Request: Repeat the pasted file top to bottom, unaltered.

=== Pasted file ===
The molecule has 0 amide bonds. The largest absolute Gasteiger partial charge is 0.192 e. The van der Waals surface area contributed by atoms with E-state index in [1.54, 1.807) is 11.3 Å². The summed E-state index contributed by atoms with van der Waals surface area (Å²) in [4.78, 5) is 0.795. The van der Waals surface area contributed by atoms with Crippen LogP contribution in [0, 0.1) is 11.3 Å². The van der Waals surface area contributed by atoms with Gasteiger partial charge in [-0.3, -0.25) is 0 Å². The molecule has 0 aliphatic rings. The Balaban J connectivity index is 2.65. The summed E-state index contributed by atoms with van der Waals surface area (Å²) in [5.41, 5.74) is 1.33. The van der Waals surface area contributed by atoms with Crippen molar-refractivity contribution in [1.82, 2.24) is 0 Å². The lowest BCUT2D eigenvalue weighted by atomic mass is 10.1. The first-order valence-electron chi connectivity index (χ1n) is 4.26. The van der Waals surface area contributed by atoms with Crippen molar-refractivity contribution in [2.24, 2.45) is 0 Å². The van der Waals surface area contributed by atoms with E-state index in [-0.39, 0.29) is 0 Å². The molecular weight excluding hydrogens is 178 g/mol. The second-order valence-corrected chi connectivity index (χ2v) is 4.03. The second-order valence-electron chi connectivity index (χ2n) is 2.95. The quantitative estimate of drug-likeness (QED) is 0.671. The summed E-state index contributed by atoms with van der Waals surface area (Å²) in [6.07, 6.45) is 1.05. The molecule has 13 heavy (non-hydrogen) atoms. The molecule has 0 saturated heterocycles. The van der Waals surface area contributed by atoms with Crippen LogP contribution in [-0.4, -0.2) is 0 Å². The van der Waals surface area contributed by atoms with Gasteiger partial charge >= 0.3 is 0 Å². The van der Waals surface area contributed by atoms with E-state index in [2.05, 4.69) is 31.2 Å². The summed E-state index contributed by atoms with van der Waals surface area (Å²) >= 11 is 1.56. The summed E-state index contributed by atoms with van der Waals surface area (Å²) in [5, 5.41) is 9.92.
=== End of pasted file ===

The molecule has 0 amide bonds. The largest absolute Gasteiger partial charge is 0.192 e. The van der Waals surface area contributed by atoms with E-state index in [1.54, 1.807) is 11.3 Å². The summed E-state index contributed by atoms with van der Waals surface area (Å²) in [4.78, 5) is 0.795. The van der Waals surface area contributed by atoms with Crippen LogP contribution in [0, 0.1) is 11.3 Å². The van der Waals surface area contributed by atoms with Gasteiger partial charge in [-0.3, -0.25) is 0 Å². The molecule has 0 aliphatic rings. The Balaban J connectivity index is 2.65. The summed E-state index contributed by atoms with van der Waals surface area (Å²) in [5.41, 5.74) is 1.33. The van der Waals surface area contributed by atoms with Crippen molar-refractivity contribution in [1.82, 2.24) is 0 Å². The lowest BCUT2D eigenvalue weighted by atomic mass is 10.1. The first-order valence-electron chi connectivity index (χ1n) is 4.26. The van der Waals surface area contributed by atoms with Crippen molar-refractivity contribution in [2.24, 2.45) is 0 Å². The van der Waals surface area contributed by atoms with E-state index in [-0.39, 0.29) is 0 Å². The molecular weight excluding hydrogens is 178 g/mol. The second-order valence-corrected chi connectivity index (χ2v) is 4.03. The second-order valence-electron chi connectivity index (χ2n) is 2.95. The quantitative estimate of drug-likeness (QED) is 0.671. The summed E-state index contributed by atoms with van der Waals surface area (Å²) in [6.07, 6.45) is 1.05. The molecule has 13 heavy (non-hydrogen) atoms. The molecule has 0 saturated heterocycles. The van der Waals surface area contributed by atoms with Crippen LogP contribution in [-0.4, -0.2) is 0 Å². The van der Waals surface area contributed by atoms with Gasteiger partial charge >= 0.3 is 0 Å². The van der Waals surface area contributed by atoms with E-state index in [2.05, 4.69) is 31.2 Å². The summed E-state index contributed by atoms with van der Waals surface area (Å²) >= 11 is 1.56. The summed E-state index contributed by atoms with van der Waals surface area (Å²) in [5, 5.41) is 9.92.